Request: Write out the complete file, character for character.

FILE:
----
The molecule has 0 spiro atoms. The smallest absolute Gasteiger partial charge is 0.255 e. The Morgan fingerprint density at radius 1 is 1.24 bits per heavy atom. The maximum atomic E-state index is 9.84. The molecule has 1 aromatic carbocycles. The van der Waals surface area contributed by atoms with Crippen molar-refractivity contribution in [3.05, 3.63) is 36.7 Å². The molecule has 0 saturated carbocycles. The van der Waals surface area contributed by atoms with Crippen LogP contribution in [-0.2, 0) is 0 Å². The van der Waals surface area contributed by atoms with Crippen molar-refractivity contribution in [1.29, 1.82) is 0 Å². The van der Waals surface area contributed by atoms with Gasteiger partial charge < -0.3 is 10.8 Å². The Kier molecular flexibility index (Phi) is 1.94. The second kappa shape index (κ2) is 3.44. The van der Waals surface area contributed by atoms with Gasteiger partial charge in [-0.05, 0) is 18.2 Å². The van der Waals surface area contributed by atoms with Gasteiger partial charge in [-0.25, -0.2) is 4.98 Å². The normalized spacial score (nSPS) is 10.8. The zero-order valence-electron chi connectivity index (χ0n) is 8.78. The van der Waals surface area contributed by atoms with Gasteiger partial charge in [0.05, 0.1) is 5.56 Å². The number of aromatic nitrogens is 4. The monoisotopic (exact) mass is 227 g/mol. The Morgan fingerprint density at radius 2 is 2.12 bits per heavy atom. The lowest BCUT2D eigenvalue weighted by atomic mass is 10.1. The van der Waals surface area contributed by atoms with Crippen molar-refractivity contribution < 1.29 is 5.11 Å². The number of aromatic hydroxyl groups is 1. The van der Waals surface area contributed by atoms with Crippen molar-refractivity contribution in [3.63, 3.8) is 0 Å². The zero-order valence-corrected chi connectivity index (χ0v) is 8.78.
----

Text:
The molecule has 0 spiro atoms. The smallest absolute Gasteiger partial charge is 0.255 e. The Morgan fingerprint density at radius 1 is 1.24 bits per heavy atom. The maximum atomic E-state index is 9.84. The molecule has 1 aromatic carbocycles. The van der Waals surface area contributed by atoms with Crippen molar-refractivity contribution in [3.05, 3.63) is 36.7 Å². The molecule has 0 saturated carbocycles. The van der Waals surface area contributed by atoms with Crippen LogP contribution in [-0.2, 0) is 0 Å². The van der Waals surface area contributed by atoms with Crippen molar-refractivity contribution in [1.29, 1.82) is 0 Å². The van der Waals surface area contributed by atoms with Gasteiger partial charge < -0.3 is 10.8 Å². The Kier molecular flexibility index (Phi) is 1.94. The second kappa shape index (κ2) is 3.44. The van der Waals surface area contributed by atoms with Gasteiger partial charge in [-0.05, 0) is 18.2 Å². The van der Waals surface area contributed by atoms with Gasteiger partial charge in [-0.25, -0.2) is 4.98 Å². The normalized spacial score (nSPS) is 10.8. The zero-order valence-electron chi connectivity index (χ0n) is 8.78. The van der Waals surface area contributed by atoms with Gasteiger partial charge in [0.05, 0.1) is 5.56 Å². The number of aromatic nitrogens is 4. The monoisotopic (exact) mass is 227 g/mol. The Morgan fingerprint density at radius 2 is 2.12 bits per heavy atom. The lowest BCUT2D eigenvalue weighted by atomic mass is 10.1. The van der Waals surface area contributed by atoms with Crippen molar-refractivity contribution < 1.29 is 5.11 Å². The number of aromatic hydroxyl groups is 1. The van der Waals surface area contributed by atoms with Crippen molar-refractivity contribution in [3.63, 3.8) is 0 Å². The zero-order valence-corrected chi connectivity index (χ0v) is 8.78.